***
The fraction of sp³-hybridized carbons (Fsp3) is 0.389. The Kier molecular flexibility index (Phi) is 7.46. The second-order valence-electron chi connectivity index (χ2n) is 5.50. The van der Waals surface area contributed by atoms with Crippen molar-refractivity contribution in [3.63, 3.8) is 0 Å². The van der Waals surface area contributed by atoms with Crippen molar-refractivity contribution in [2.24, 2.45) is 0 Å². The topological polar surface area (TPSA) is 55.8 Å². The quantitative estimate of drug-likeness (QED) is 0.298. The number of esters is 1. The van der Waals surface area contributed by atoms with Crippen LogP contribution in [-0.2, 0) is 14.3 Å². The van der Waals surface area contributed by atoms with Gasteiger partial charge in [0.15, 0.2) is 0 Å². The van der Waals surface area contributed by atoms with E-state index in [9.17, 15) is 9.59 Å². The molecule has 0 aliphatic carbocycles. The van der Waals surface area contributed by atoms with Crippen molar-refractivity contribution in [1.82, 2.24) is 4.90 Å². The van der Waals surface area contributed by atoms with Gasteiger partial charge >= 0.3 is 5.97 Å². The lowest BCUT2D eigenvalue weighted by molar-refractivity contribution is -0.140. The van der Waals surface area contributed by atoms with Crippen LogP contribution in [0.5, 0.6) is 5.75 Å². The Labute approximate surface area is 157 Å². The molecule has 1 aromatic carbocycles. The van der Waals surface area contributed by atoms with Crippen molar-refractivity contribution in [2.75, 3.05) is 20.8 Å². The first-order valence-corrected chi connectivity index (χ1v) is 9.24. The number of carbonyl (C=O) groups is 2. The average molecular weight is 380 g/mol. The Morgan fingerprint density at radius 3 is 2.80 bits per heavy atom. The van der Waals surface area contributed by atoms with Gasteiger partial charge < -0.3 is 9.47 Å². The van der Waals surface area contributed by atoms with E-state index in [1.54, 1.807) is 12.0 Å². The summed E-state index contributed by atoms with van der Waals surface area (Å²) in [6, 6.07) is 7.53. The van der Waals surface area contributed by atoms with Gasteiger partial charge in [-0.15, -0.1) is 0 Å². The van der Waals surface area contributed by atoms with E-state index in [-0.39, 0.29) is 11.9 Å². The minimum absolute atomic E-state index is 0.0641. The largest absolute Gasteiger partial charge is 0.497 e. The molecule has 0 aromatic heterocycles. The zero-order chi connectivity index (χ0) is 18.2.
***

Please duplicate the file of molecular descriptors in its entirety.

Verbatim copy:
The fraction of sp³-hybridized carbons (Fsp3) is 0.389. The Kier molecular flexibility index (Phi) is 7.46. The second-order valence-electron chi connectivity index (χ2n) is 5.50. The van der Waals surface area contributed by atoms with Crippen molar-refractivity contribution in [3.63, 3.8) is 0 Å². The van der Waals surface area contributed by atoms with Crippen molar-refractivity contribution in [2.24, 2.45) is 0 Å². The topological polar surface area (TPSA) is 55.8 Å². The quantitative estimate of drug-likeness (QED) is 0.298. The number of esters is 1. The van der Waals surface area contributed by atoms with Crippen LogP contribution in [-0.2, 0) is 14.3 Å². The van der Waals surface area contributed by atoms with Gasteiger partial charge in [0.15, 0.2) is 0 Å². The van der Waals surface area contributed by atoms with E-state index in [9.17, 15) is 9.59 Å². The molecule has 0 aliphatic carbocycles. The van der Waals surface area contributed by atoms with Crippen molar-refractivity contribution in [1.82, 2.24) is 4.90 Å². The van der Waals surface area contributed by atoms with Gasteiger partial charge >= 0.3 is 5.97 Å². The lowest BCUT2D eigenvalue weighted by molar-refractivity contribution is -0.140. The van der Waals surface area contributed by atoms with Crippen LogP contribution in [0.5, 0.6) is 5.75 Å². The Labute approximate surface area is 157 Å². The molecule has 1 aromatic carbocycles. The van der Waals surface area contributed by atoms with Crippen molar-refractivity contribution in [2.75, 3.05) is 20.8 Å². The first-order valence-corrected chi connectivity index (χ1v) is 9.24. The number of carbonyl (C=O) groups is 2. The average molecular weight is 380 g/mol. The Morgan fingerprint density at radius 3 is 2.80 bits per heavy atom. The van der Waals surface area contributed by atoms with Gasteiger partial charge < -0.3 is 9.47 Å². The van der Waals surface area contributed by atoms with E-state index in [1.54, 1.807) is 12.0 Å². The summed E-state index contributed by atoms with van der Waals surface area (Å²) in [6, 6.07) is 7.53. The van der Waals surface area contributed by atoms with Gasteiger partial charge in [-0.15, -0.1) is 0 Å². The van der Waals surface area contributed by atoms with E-state index in [-0.39, 0.29) is 11.9 Å². The minimum absolute atomic E-state index is 0.0641. The largest absolute Gasteiger partial charge is 0.497 e. The molecule has 0 aromatic heterocycles. The zero-order chi connectivity index (χ0) is 18.2.